According to Dr. Heidi Bauer, the chief of STD control at the California Department of Health, and Dan Wohlfeiler, director of the health consortium Building Healthy Online Communities(BHOC), STD partner notification messages are currently under consideration by several different app-makers, including Grindr, with one possibility already in the design and piloting phase.
Read the full article.
From Infectious Disease Adviser…
The incidence rate of syphilis in people with HIV increased through 2015, according to new research published in Clinical Infectious Diseases.
Since 2000, the incidence of syphilis has increased among gay, bisexual, and other men who have sex with men (MSM) in the United States. This represents an ongoing sexual risk, and temporal trends and associated risk factors for newly diagnosed syphilis infections among people with HIV were therefore investigated.
Data from HIV Outpatient Study cohort participants visiting 10 clinics in the United States from 1999 to 2015 were analyzed. A total of 6888 participants with HIV were included, and 641 had one or more new syphilis diagnoses during a median follow period of 5.2 years. Participants were mostly male, age 31 to 50 years (78%), and the majority were MSM (56%).
Read the full article.
Rates of new sexually transmitted infections (STIs) are much higher among men who have sex with men (MSM) taking Truvada (tenofovir disoproxil fumarate/emtricitabine) as pre-exposure prophylaxis (PrEP) than among other MSM. More research is needed, however, to determine whether starting PrEP leads to higher STI rates among MSM.
Publishing their findings in the journal AIDS, researchers conducted a meta-analysis of 18 studies of MSM in which new STI diagnoses were reported. Five of the studies included MSM given PrEP, and 14 were conducted with MSM who were not given PrEP. (One study, the PROUD study, included both a group given PrEP immediately and a group given PrEP on a deferred basis and thus fell into both the PrEP and the non-PrEP categories of studies.)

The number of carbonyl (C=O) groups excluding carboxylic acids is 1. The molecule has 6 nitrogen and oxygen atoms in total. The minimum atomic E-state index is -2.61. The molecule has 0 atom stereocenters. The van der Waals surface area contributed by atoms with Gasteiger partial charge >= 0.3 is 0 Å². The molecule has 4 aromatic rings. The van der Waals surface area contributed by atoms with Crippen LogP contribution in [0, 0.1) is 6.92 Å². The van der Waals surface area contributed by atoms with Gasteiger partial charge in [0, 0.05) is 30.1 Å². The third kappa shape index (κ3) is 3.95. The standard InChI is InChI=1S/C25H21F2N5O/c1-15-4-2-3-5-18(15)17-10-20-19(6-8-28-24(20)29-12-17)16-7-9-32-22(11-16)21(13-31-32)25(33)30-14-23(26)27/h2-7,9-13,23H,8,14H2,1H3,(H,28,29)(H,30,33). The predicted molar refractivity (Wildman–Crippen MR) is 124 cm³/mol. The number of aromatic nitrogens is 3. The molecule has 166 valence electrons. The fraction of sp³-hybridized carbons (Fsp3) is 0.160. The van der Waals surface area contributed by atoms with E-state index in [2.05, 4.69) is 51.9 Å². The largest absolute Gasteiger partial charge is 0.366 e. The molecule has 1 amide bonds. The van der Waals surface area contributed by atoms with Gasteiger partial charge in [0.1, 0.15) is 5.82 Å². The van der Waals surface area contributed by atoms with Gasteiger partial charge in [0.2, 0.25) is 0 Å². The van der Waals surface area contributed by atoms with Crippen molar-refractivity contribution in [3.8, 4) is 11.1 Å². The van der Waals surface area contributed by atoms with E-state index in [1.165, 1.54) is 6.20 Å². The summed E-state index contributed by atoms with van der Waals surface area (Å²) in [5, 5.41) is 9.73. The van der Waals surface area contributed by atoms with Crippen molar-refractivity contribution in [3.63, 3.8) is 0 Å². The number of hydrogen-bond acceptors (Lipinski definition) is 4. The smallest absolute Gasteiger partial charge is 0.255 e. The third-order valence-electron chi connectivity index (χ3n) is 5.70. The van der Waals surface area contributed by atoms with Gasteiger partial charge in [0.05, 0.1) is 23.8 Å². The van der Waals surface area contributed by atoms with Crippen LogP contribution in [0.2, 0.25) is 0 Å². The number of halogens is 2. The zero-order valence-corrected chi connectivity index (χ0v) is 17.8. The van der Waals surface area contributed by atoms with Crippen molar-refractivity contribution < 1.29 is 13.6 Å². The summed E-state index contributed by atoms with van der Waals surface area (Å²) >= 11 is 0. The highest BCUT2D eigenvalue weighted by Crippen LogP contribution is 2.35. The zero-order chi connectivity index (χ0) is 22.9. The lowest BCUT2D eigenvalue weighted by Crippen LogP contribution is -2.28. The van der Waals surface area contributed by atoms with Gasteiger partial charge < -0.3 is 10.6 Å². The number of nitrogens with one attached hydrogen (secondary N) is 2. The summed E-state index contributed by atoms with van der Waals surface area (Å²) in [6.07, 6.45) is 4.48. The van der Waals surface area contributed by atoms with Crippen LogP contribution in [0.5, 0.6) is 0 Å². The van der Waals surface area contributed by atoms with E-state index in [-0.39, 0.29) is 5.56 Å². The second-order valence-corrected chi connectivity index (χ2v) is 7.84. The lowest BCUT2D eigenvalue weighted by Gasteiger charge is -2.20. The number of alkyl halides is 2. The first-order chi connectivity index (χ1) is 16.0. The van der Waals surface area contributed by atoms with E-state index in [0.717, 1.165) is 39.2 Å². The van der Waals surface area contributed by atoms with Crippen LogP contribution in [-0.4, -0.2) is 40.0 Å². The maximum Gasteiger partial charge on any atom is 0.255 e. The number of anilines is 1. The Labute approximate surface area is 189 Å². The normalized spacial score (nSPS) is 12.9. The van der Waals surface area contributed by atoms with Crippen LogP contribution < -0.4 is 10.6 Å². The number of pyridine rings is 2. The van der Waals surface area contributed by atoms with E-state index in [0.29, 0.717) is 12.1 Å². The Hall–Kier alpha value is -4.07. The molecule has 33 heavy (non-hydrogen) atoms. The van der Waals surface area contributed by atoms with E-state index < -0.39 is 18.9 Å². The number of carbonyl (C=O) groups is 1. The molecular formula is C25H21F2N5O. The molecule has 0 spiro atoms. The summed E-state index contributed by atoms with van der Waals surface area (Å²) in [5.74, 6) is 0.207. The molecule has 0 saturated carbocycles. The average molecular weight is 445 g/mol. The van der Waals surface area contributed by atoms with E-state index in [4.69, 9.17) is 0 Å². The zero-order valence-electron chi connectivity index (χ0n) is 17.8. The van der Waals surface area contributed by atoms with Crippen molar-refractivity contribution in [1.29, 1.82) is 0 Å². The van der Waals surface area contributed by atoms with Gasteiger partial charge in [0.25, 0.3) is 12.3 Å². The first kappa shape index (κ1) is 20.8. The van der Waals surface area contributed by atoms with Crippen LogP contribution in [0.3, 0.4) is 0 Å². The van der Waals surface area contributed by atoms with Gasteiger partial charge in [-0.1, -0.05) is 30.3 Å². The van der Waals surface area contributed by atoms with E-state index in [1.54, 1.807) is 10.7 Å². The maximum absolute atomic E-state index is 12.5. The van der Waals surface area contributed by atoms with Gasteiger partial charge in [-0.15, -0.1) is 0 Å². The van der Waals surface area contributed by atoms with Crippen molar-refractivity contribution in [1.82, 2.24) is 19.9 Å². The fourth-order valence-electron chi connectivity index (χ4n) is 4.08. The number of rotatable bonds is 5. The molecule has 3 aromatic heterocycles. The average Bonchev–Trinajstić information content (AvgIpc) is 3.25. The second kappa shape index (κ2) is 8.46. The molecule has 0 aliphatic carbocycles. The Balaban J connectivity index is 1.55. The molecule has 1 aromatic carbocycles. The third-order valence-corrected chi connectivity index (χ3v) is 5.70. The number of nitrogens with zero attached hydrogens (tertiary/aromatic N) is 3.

The researchers found that the rates of new diagnoses of STIs among MSM given PrEP were 25.3 times greater for gonorrhea, 11.2 times greater for chlamydia and 44.6 times greater for syphilis, compared with the rates among MSM not given PrEP. After repeating the analysis but excluding studies conducted before 1999, the researchers found that the results were similar.
Looking to parse apart the contributing factors to the higher rate of STI diagnoses among MSM given PrEP, the meta-analysis’s authors theorized that the regular STI testing that is part of taking PrEP might have led to a higher rate of STI detection. A greater number of sex partners and a higher rate of condomless sex among those given PrEP might also have contributed to their higher STI diagnosis rate.
The study is limited by the fact that, except in the case of PROUD, the researchers compared different populations of MSM from study to study. They also compared groups that tested for STIs at different frequencies and used different variations of STI tests. Additionally, the PrEP studies specifically sought out participants engaging in high-risk sexual behaviors, while the other studies might have had different criteria with regard to sexual risk taking. However, participants in many of the non-PrEP studies were indeed recruited based on some level of reported sexual risk taking.
Read the full article.